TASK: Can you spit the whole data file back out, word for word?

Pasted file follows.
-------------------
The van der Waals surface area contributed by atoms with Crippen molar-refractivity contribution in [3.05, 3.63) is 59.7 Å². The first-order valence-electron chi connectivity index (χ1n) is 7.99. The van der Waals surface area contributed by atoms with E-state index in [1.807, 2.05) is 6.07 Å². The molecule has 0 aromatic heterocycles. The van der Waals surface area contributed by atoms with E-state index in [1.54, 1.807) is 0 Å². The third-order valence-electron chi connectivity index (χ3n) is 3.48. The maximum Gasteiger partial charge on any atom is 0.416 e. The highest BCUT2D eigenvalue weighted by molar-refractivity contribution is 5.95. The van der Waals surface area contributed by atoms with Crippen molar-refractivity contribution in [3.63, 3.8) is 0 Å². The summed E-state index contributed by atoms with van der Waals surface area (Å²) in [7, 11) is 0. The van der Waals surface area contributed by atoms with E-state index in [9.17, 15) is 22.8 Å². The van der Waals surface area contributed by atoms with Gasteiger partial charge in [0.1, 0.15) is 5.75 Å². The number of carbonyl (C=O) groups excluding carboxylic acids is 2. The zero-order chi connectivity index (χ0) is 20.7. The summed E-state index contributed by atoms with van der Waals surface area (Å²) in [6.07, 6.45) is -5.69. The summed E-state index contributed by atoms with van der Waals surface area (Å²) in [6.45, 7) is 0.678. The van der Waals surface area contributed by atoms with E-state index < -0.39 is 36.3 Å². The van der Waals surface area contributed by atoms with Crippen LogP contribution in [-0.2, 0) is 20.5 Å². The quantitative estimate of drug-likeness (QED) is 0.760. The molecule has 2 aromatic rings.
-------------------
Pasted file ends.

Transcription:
The van der Waals surface area contributed by atoms with Crippen molar-refractivity contribution in [3.05, 3.63) is 59.7 Å². The first-order valence-electron chi connectivity index (χ1n) is 7.99. The van der Waals surface area contributed by atoms with E-state index in [1.807, 2.05) is 6.07 Å². The molecule has 0 aromatic heterocycles. The van der Waals surface area contributed by atoms with E-state index in [1.54, 1.807) is 0 Å². The third-order valence-electron chi connectivity index (χ3n) is 3.48. The maximum Gasteiger partial charge on any atom is 0.416 e. The highest BCUT2D eigenvalue weighted by molar-refractivity contribution is 5.95. The van der Waals surface area contributed by atoms with Crippen molar-refractivity contribution in [3.63, 3.8) is 0 Å². The summed E-state index contributed by atoms with van der Waals surface area (Å²) in [7, 11) is 0. The van der Waals surface area contributed by atoms with E-state index in [9.17, 15) is 22.8 Å². The van der Waals surface area contributed by atoms with Gasteiger partial charge in [0.1, 0.15) is 5.75 Å². The number of carbonyl (C=O) groups excluding carboxylic acids is 2. The zero-order chi connectivity index (χ0) is 20.7. The summed E-state index contributed by atoms with van der Waals surface area (Å²) in [6.07, 6.45) is -5.69. The summed E-state index contributed by atoms with van der Waals surface area (Å²) in [6.45, 7) is 0.678. The van der Waals surface area contributed by atoms with E-state index < -0.39 is 36.3 Å². The van der Waals surface area contributed by atoms with Crippen LogP contribution in [-0.2, 0) is 20.5 Å². The quantitative estimate of drug-likeness (QED) is 0.760. The molecule has 2 aromatic rings.